Steel I-Beam Capacity

Steel I-beams have their limits, just like any other material.

Steel I-beams, so-named because they resemble an upper-case "I", are relied on in building projects for their strength and durability. Whenever you decide to take on a building project it is best to predict the strain that will be placed on your materials, as even steel has its limits when it comes to load. Fortunately there are tools that can help you decide on an acceptable weight for a steel I-beam.

1 I-Beam Depth

When you look at an I-beam from the end, there are parallel top and bottom flanges, and a thinner, perpendicular piece connecting them in the center. The total height of this section is referred to as the depth, and the depth is one of the key components of the beam's capacity. Generally speaking the greater the depth, the more of a load the beam can accept.

2 Weight Per Unit

The weight of a beam can also be measured in foot pounds per square foot. This measurement is the second part of the description of an I-beam. For instance, an I-beam that is described as S15X50 is a beam with a depth of 15 inches and a nominal weight per foot of 50 pounds. This also plays into capacity, as the weight per unit combined with the depth gives you a good measure of a particular beam.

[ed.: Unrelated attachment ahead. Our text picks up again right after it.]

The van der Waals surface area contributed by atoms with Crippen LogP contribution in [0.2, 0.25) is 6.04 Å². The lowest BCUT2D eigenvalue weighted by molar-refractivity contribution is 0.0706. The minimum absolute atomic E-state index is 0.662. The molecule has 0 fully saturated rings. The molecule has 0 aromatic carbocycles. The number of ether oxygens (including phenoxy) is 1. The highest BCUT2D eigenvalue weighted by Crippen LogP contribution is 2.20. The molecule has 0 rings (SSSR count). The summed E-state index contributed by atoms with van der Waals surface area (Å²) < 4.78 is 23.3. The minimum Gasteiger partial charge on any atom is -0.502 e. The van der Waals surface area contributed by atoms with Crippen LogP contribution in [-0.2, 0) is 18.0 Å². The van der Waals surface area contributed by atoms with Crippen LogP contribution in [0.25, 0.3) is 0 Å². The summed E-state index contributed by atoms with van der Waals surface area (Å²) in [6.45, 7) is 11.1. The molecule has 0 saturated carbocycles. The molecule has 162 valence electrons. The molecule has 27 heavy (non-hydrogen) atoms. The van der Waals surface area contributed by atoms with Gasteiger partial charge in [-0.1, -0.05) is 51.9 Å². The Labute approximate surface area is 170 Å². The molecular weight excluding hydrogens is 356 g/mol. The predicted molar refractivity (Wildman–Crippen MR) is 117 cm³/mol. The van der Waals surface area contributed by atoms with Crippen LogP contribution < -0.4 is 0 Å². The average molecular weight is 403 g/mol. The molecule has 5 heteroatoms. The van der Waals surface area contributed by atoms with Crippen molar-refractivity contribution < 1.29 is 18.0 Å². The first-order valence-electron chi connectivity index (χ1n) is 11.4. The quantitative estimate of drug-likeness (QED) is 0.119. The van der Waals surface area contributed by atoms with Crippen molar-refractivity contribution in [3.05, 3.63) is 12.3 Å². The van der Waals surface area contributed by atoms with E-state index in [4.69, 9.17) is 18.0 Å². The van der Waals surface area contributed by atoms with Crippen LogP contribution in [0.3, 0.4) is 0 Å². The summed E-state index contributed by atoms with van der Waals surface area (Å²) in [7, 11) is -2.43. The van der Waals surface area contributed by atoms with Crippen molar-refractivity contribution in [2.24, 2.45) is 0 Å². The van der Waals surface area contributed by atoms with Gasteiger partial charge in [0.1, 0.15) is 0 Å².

3 Variables

There are a many variables as to how much a beam can hold. For instance, a load of 10 tons might easily be supported over the length of a beam, but if that load is all on one side of a beam, or narrowed so that weight is placed on a single inch of the beam, it changes things. Additionally beams can be reinforced by the number of support pillars that hold them up and by shims that are placed between the upper and lower flanges to increase support. You need to know how the beam is going to be supported and what the weight on it will be.

4 Calculators

There are a number of online programs that can help you calculate what your particular steel I-beams can hold. E Funda has a section that deals in the specifics of I-beams based on the depth and weight per unit measurements, and another section that helps give insight to the load on a beam based on where that load will be distributed.

Neal Litherland is an author, blogger and occasional ghostwriter. His experience includes comics, role playing games and a variety of other projects as well. He holds a bachelor's degree in criminal justice from Indiana University, and resides in Northwest Indiana.